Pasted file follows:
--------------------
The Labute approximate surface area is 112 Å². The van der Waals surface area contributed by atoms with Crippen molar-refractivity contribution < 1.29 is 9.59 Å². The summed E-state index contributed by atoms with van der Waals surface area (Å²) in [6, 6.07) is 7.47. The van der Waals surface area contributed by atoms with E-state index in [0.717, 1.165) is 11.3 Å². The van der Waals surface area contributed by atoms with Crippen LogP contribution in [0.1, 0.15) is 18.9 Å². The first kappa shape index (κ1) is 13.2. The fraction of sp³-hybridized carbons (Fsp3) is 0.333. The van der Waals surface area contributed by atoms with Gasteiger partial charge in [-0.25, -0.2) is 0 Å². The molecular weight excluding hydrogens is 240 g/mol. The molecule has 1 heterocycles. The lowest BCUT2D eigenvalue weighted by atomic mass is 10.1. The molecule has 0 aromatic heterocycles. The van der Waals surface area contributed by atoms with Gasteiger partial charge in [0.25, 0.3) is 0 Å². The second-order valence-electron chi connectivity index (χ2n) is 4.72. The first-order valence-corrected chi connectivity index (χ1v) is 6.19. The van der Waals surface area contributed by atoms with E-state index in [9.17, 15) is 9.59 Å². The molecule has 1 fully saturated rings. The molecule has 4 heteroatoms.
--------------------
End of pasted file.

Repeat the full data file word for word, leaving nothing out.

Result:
The Labute approximate surface area is 112 Å². The van der Waals surface area contributed by atoms with Crippen molar-refractivity contribution < 1.29 is 9.59 Å². The summed E-state index contributed by atoms with van der Waals surface area (Å²) in [6, 6.07) is 7.47. The van der Waals surface area contributed by atoms with E-state index in [0.717, 1.165) is 11.3 Å². The van der Waals surface area contributed by atoms with Crippen LogP contribution in [0.1, 0.15) is 18.9 Å². The first kappa shape index (κ1) is 13.2. The fraction of sp³-hybridized carbons (Fsp3) is 0.333. The van der Waals surface area contributed by atoms with Gasteiger partial charge in [-0.25, -0.2) is 0 Å². The molecular weight excluding hydrogens is 240 g/mol. The molecule has 1 heterocycles. The lowest BCUT2D eigenvalue weighted by atomic mass is 10.1. The molecule has 0 aromatic heterocycles. The van der Waals surface area contributed by atoms with Gasteiger partial charge in [0.25, 0.3) is 0 Å². The second-order valence-electron chi connectivity index (χ2n) is 4.72. The first-order valence-corrected chi connectivity index (χ1v) is 6.19. The van der Waals surface area contributed by atoms with E-state index in [9.17, 15) is 9.59 Å². The molecule has 1 fully saturated rings. The molecule has 4 heteroatoms.